Farmer in Focus: Tracey and Ken from Harrison and Sons

With the year we’ve all had, it’s easy to forget just how devastating last summer’s bushfires were, but it’s not so easy to forget for one of our longest running stallholders Harrison and Sons who grow their stone fruits and vegetables in the Araluen valley.

The fourth-generation family run farm has been in business since the 1930s and has appeared at our Market since the first 12 months of our existence. They produce peaches, nectarines, and citrus, as well as vegetables in summer (tomatoes, capsicum, corn, pumpkin, potatoes, cucumbers, zucchini, cauliflower, cabbages, broccoli), lucerne hay, sheep, and Limousin/Angus cattle.

The first bushfires that threatened Araluen, the Currowan and North Black Range blazes, started from suspected lightning strikes in late November, and between then and the early February rains that finally exhausted the danger, there were fires constantly threatening from all directions.

On January 4, the fire that had originally been burning on the Clyde Mountain, and had by this stage been segmented into a number of fires being fought on multiple fronts, came to a devastating head for many. The fires in the area all reached emergency level and in the afternoon a pyro-cumulonimbus had formed over the Currowan and Charley’s Forest fires, while further down the coast residents between Broulee and Nowra were told to brace themselves as it was too late to leave.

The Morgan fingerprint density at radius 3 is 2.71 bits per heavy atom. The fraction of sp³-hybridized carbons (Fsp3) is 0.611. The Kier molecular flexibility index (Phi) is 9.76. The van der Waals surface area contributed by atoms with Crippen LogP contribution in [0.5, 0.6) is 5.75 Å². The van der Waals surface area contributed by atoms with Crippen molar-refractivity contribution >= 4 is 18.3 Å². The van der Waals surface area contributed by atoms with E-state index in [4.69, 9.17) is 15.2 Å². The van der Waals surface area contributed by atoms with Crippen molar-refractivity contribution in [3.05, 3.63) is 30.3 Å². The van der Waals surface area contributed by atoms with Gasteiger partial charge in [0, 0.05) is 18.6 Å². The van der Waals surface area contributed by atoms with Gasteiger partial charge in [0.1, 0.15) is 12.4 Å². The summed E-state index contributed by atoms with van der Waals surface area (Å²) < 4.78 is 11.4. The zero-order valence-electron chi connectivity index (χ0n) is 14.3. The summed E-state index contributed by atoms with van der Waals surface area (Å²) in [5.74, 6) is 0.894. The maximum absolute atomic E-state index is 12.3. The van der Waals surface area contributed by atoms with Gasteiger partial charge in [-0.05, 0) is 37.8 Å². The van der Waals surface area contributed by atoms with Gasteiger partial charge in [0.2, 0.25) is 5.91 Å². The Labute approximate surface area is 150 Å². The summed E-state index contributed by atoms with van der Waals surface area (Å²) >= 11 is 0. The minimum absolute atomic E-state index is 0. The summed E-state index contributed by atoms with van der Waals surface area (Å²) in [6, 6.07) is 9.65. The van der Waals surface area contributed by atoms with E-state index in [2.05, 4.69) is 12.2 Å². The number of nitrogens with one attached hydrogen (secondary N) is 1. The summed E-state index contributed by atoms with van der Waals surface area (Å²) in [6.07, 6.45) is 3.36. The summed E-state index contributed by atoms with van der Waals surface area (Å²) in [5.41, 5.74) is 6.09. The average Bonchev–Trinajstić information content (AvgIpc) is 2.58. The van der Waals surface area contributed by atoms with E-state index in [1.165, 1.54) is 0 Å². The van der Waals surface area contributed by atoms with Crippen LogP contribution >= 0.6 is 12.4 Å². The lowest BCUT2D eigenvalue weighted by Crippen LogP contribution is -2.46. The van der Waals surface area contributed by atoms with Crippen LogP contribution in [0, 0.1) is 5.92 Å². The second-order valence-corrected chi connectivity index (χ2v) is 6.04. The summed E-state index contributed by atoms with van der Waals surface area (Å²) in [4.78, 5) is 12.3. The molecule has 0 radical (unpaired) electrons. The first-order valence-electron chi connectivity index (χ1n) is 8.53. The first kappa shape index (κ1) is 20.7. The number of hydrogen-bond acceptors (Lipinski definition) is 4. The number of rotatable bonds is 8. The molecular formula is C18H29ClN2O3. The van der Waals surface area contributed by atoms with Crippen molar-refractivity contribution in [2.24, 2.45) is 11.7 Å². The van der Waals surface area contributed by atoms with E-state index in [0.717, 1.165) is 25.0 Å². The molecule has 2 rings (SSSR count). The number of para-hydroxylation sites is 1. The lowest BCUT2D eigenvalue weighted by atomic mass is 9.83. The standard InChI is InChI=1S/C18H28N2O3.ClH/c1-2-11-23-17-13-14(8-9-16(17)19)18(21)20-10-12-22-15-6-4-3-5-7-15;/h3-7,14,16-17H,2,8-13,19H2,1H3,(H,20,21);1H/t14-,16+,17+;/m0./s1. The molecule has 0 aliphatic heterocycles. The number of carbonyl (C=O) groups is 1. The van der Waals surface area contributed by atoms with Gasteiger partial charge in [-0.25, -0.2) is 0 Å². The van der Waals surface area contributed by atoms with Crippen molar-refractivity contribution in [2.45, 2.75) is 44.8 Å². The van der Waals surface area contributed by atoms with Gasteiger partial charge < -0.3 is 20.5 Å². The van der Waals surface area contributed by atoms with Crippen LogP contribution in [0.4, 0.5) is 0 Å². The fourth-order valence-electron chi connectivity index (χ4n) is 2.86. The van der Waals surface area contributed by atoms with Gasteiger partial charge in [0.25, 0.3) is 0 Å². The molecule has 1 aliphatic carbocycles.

The fires burning up towards Araluen were unstoppable, racing through the Monga National Park before reaching Araluen and Reidsdale. Thankfully, the damage wasn’t as severe as other parts of the state, and no lives were lost in the area.

Nonetheless, the damage to Harrison and Sons’ orchard was serious.

Tracey tells us that a lot of the trees were scorched, some worse than others, and the irrigation was burnt to the point of being unusable. She explains that due to the nature of the scorching, it’s still hard to tell the full extent of the damage, and they’ll have to wait two years to see what sort of regrowth they will get.

“The support everybody has given us has been amazing, both the customers and the Rotary people, who have been there through the thick and thin,” Tracey says.

“Personally, I’d like to thank everyone that comes to the Market for their support, and for the love that they shared with us; we had tears with lots of our customers, everyone wanting to know how we’re going and sort of just checking in on us.”

Although the damage to the orchard might be too much for the trees to recover from, Tracey says that their vegetable operation that starts out in winter with germinating seeds inside their homestead by the fireplace is getting stronger every year.

“Moving forward, we’ll just have to wait and see what happens with the orchard, but I presume we’ll still have veggies for a while. We’ll have to wait for the two-year cycle [in the orchard] to work itself out and we’ll see what happens next.”

“We love getting to talk to the customers and getting to hear their responses and what they think of the fruit and veggies we grow. Seeing and hearing their enjoyment is what keeps us coming back.”

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